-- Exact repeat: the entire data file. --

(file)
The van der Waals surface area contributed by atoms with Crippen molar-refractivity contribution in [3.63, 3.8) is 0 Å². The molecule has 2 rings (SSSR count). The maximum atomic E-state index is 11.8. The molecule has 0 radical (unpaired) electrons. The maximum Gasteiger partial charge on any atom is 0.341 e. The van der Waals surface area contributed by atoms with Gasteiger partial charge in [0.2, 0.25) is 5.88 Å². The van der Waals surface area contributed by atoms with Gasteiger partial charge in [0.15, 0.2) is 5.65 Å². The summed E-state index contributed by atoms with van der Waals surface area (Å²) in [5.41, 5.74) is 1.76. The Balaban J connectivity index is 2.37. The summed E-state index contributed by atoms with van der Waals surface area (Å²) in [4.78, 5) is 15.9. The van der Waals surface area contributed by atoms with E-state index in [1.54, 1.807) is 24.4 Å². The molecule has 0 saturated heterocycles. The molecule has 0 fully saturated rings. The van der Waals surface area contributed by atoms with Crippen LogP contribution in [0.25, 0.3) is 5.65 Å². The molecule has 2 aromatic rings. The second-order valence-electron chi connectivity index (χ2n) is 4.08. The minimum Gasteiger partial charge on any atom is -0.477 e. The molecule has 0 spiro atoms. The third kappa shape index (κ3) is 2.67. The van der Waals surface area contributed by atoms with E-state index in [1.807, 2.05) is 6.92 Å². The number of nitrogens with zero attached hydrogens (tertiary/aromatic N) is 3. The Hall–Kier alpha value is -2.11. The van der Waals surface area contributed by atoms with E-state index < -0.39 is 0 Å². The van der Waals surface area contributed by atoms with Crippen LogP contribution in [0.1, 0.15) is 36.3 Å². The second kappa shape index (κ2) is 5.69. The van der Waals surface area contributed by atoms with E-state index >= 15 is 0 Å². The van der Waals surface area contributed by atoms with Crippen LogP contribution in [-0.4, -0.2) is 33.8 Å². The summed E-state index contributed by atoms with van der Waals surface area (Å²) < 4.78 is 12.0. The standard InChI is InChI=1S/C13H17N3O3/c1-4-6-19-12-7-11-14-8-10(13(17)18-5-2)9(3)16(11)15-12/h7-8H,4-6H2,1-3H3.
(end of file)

The van der Waals surface area contributed by atoms with Crippen molar-refractivity contribution in [3.63, 3.8) is 0 Å². The molecule has 2 rings (SSSR count). The maximum atomic E-state index is 11.8. The molecule has 0 radical (unpaired) electrons. The maximum Gasteiger partial charge on any atom is 0.341 e. The van der Waals surface area contributed by atoms with Gasteiger partial charge in [0.2, 0.25) is 5.88 Å². The van der Waals surface area contributed by atoms with Gasteiger partial charge in [0.15, 0.2) is 5.65 Å². The summed E-state index contributed by atoms with van der Waals surface area (Å²) in [5.41, 5.74) is 1.76. The Balaban J connectivity index is 2.37. The summed E-state index contributed by atoms with van der Waals surface area (Å²) in [4.78, 5) is 15.9. The van der Waals surface area contributed by atoms with E-state index in [1.54, 1.807) is 24.4 Å². The molecule has 0 saturated heterocycles. The molecule has 0 fully saturated rings. The van der Waals surface area contributed by atoms with Crippen LogP contribution in [0.25, 0.3) is 5.65 Å². The molecule has 2 aromatic rings. The second-order valence-electron chi connectivity index (χ2n) is 4.08. The minimum Gasteiger partial charge on any atom is -0.477 e. The molecule has 0 spiro atoms. The third kappa shape index (κ3) is 2.67. The van der Waals surface area contributed by atoms with E-state index in [1.807, 2.05) is 6.92 Å². The number of nitrogens with zero attached hydrogens (tertiary/aromatic N) is 3. The Hall–Kier alpha value is -2.11. The van der Waals surface area contributed by atoms with E-state index < -0.39 is 0 Å². The van der Waals surface area contributed by atoms with Crippen LogP contribution in [0.1, 0.15) is 36.3 Å². The second kappa shape index (κ2) is 5.69. The van der Waals surface area contributed by atoms with E-state index >= 15 is 0 Å². The van der Waals surface area contributed by atoms with Crippen LogP contribution in [-0.4, -0.2) is 33.8 Å². The summed E-state index contributed by atoms with van der Waals surface area (Å²) < 4.78 is 12.0. The standard InChI is InChI=1S/C13H17N3O3/c1-4-6-19-12-7-11-14-8-10(13(17)18-5-2)9(3)16(11)15-12/h7-8H,4-6H2,1-3H3.